Blake’s Score: Explosive Leg Power Factor of 2.62, fourth out of 11. Williams’ score of 2.71 was second highest.

Schaefer: “Steve’s average height (25.9 inches) is excellent for repeat jumping test, as was his off the ground time of 0.28. Anything under 0.30 seconds is excellent. Anything over 2.50 on the ELPF is also excellent, and Steve was at 2.62.”

Raw speed is hand-timed by Schaefer, as the players sprint as fast as possible from the baseline to the opposite free throw line.

Blake’s Score: 3.25, tied for first out of 11.

Schaefer: “Steve’s 3.25 is excellent, once again. Rarely do you get under 3.3 for that test.”

Four-Corner Agility Test:
The Lakers set up cones at the four corners of the lane, and instruct players to sprint from the baseline corner to the free throw line, slide laterally to their left, backpedal to the baseline, slide laterally to their right, touch the cone and then reverse it back around. The test is designed to reveal how quickly a player can change direction with economical body movement.

Blake’s Score: 10.47, first out of 11. Only two other players (Ross being one of them) finished under 11 seconds. Being the quickest is more impressive when you’re also the fastest, two things that don’t always go hand-in-hand.

Schaefer: “Anything under 11 seconds is good, anything under 10.5 is really good, and Steve ran the best of all positions that year with a 10.47, which is really superb.”

Schaefer’s Conclusion:
When all the scores are tabulated, Schaefer writes down one-line summary remarks about each player that are included in the team’s report.

“I can be fairly brutal if somebody is unimpressive,” he said, even if that clearly wasn’t an issue with Blake.

Blake, Steve: “Very quick and very good jumper. Very good repeat jumper. Great time on agility and speed test. Great overall testing results.”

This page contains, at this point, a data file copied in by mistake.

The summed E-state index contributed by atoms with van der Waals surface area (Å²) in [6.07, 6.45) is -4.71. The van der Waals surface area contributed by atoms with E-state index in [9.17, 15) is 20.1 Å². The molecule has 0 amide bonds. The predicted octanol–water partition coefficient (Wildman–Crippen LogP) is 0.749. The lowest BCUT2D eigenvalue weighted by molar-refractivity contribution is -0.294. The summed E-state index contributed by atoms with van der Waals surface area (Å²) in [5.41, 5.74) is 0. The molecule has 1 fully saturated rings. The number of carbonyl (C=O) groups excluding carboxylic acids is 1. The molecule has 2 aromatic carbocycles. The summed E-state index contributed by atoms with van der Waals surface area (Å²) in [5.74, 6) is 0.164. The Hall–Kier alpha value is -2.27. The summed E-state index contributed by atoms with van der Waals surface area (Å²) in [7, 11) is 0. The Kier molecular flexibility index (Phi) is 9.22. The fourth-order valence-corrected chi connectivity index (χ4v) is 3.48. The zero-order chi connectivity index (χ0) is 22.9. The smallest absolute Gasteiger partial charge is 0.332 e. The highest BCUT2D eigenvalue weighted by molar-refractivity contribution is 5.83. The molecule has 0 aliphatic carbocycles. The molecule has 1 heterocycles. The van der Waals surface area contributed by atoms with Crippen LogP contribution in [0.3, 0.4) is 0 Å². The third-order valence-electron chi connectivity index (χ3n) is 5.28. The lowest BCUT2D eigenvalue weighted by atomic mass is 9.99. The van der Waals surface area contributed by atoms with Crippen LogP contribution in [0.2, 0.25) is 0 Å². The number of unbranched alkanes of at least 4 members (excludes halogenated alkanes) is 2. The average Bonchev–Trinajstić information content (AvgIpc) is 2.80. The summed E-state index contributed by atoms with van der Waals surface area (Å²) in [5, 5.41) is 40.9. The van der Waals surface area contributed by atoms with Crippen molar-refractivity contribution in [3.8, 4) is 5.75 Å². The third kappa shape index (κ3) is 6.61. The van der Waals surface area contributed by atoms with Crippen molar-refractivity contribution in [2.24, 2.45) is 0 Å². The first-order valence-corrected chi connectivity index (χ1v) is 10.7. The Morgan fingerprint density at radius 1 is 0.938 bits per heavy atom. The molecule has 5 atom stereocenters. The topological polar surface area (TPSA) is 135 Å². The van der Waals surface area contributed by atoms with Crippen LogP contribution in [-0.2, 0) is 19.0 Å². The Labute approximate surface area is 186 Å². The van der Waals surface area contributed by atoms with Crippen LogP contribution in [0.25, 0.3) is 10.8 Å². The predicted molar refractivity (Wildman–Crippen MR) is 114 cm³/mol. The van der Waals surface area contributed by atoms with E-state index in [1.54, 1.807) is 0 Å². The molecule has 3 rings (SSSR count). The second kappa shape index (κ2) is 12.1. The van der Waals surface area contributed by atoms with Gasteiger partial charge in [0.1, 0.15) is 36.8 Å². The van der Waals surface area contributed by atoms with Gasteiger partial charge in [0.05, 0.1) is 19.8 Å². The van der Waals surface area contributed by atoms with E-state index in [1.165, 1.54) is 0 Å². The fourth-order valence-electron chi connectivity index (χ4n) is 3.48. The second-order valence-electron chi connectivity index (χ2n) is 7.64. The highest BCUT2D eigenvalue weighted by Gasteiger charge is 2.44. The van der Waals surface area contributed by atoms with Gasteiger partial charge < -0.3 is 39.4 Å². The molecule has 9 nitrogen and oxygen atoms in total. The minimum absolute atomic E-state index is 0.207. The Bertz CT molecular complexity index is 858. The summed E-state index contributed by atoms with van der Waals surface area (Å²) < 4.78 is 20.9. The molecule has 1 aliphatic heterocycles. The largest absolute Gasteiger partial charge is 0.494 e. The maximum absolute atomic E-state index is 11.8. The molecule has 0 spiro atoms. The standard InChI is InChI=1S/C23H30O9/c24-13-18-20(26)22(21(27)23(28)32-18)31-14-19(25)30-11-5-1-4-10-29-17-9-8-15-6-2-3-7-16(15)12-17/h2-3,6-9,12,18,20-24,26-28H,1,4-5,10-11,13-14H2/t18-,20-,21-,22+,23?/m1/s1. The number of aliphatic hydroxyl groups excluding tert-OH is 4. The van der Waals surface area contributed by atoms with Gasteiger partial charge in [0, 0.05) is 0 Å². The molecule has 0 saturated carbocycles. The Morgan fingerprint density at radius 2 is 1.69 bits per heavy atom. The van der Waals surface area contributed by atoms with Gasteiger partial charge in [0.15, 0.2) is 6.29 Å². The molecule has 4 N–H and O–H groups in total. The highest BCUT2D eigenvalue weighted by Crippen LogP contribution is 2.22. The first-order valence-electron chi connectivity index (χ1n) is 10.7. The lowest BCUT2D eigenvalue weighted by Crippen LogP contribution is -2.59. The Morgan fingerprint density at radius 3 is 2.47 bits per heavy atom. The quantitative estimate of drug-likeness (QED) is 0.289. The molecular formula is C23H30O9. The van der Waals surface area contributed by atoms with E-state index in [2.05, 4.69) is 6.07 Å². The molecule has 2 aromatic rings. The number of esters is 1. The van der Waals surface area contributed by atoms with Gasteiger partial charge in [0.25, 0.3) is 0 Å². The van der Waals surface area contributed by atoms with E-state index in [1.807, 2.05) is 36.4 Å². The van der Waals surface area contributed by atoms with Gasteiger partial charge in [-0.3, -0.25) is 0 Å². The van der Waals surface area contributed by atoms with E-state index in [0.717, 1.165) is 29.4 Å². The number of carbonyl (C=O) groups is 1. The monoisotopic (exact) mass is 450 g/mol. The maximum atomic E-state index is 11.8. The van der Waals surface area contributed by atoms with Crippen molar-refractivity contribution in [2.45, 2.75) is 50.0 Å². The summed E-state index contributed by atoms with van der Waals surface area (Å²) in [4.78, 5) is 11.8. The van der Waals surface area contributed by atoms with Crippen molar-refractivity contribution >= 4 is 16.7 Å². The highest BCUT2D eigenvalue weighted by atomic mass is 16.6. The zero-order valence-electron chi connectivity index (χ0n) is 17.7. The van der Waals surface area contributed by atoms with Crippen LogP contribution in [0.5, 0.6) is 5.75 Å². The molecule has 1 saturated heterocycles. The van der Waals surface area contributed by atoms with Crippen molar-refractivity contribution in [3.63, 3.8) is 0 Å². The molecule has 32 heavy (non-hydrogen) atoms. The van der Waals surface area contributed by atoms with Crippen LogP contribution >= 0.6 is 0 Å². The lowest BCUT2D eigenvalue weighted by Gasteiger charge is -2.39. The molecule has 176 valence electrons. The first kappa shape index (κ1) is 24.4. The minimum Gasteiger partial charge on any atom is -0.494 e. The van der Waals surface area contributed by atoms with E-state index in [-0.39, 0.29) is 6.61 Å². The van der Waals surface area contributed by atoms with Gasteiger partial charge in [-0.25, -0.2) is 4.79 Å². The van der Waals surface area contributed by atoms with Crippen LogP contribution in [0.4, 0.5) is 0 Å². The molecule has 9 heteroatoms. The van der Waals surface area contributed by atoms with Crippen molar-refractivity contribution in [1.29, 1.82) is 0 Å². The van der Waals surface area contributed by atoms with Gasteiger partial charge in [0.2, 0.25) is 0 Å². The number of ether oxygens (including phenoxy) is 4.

The first question mark for a Devil’s advocate is how Blake’s scores (and by extension his athleticism) would stack up against a better draft class. While Marcus Banks and Quinton Ross have hung around the league for years, and Troy Bell is starring in Europe, the class has only one starting point guard in the league, Mo Williams.

Nonetheless, Schaefer explained that Blake’s numbers hold up against any draft class.

“I can tell you on a year-by-year comparison for the 11 years I’ve done the testing that Steve’s numbers would hold up very well, and he would rank among the top point guards consistently,” he said. “All of his numbers are superb, but I’m particularly impressed with his four-corner agility and speed, which really reflect well and quantify why he’s been as successful as he has, and why he’s a particularly tenacious defender.”

In other words, those two tests specifically showed the Lakers that Blake has elite speed and quickness with his feet, enabling him to stay in front of the league’s fastest offensive players, which is something he’s done successfully throughout his career.

Schaefer’s attention now turns towards trying to help Blake grow even further from a physical standpoint, a process that generally begins after Labor Day. While rookies like Kupchak’s second round picks Devin Ebanks and Derrick Caracter will start on a specific program, veterans like Blake are given quite a bit of latitude in the Lakers weight room.

“I give veterans the deferential respect that they deserve, where it starts as more of a conversation about what Steve likes to do, and so on,” said Schaefer. “Unless there is something they do that we think is awful, we allow them to do what’s helped them make successful, and then little by little expose them to some of our philosophies.”

One thing about which the Lakers can be assured: Blake won’t be limited from an athletic standpoint.

Schaefer has the data to prove it.